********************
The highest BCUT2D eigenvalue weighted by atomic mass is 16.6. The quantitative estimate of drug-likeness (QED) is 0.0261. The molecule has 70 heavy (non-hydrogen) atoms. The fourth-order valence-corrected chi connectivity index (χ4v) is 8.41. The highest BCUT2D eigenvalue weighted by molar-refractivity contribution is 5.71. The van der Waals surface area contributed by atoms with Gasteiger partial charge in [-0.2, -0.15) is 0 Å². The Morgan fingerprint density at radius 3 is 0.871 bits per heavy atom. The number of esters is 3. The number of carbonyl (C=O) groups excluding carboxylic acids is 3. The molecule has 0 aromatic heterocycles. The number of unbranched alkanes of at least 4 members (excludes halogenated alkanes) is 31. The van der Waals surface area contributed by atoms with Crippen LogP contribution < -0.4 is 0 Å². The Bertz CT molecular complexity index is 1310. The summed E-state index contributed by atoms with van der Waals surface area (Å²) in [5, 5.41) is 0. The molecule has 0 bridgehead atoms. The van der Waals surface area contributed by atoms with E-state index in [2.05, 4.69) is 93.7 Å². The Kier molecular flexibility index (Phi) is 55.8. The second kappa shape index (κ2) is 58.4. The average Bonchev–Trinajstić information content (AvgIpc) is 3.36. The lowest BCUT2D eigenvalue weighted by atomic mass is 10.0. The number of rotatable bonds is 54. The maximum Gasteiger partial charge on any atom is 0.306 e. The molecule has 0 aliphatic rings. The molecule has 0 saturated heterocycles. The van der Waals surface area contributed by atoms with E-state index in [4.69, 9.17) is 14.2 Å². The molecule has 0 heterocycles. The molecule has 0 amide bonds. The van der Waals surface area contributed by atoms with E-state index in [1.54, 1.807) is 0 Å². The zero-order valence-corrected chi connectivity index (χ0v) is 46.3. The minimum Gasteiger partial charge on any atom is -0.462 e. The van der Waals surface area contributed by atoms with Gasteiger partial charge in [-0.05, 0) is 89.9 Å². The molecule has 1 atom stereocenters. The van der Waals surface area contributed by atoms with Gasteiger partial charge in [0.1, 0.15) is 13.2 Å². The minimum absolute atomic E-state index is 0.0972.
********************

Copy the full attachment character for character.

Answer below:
The highest BCUT2D eigenvalue weighted by atomic mass is 16.6. The quantitative estimate of drug-likeness (QED) is 0.0261. The molecule has 70 heavy (non-hydrogen) atoms. The fourth-order valence-corrected chi connectivity index (χ4v) is 8.41. The highest BCUT2D eigenvalue weighted by molar-refractivity contribution is 5.71. The van der Waals surface area contributed by atoms with Gasteiger partial charge in [-0.2, -0.15) is 0 Å². The Morgan fingerprint density at radius 3 is 0.871 bits per heavy atom. The number of esters is 3. The number of carbonyl (C=O) groups excluding carboxylic acids is 3. The molecule has 0 aromatic heterocycles. The number of unbranched alkanes of at least 4 members (excludes halogenated alkanes) is 31. The van der Waals surface area contributed by atoms with Crippen LogP contribution < -0.4 is 0 Å². The Bertz CT molecular complexity index is 1310. The summed E-state index contributed by atoms with van der Waals surface area (Å²) in [5, 5.41) is 0. The molecule has 0 bridgehead atoms. The van der Waals surface area contributed by atoms with E-state index in [2.05, 4.69) is 93.7 Å². The Kier molecular flexibility index (Phi) is 55.8. The second kappa shape index (κ2) is 58.4. The average Bonchev–Trinajstić information content (AvgIpc) is 3.36. The lowest BCUT2D eigenvalue weighted by atomic mass is 10.0. The number of rotatable bonds is 54. The maximum Gasteiger partial charge on any atom is 0.306 e. The molecule has 0 aliphatic rings. The molecule has 0 saturated heterocycles. The van der Waals surface area contributed by atoms with E-state index in [4.69, 9.17) is 14.2 Å². The molecule has 0 heterocycles. The molecule has 0 amide bonds. The van der Waals surface area contributed by atoms with E-state index in [1.54, 1.807) is 0 Å². The zero-order valence-corrected chi connectivity index (χ0v) is 46.3. The minimum Gasteiger partial charge on any atom is -0.462 e. The van der Waals surface area contributed by atoms with Gasteiger partial charge in [-0.05, 0) is 89.9 Å². The molecule has 1 atom stereocenters. The van der Waals surface area contributed by atoms with Gasteiger partial charge in [0.1, 0.15) is 13.2 Å². The minimum absolute atomic E-state index is 0.0972.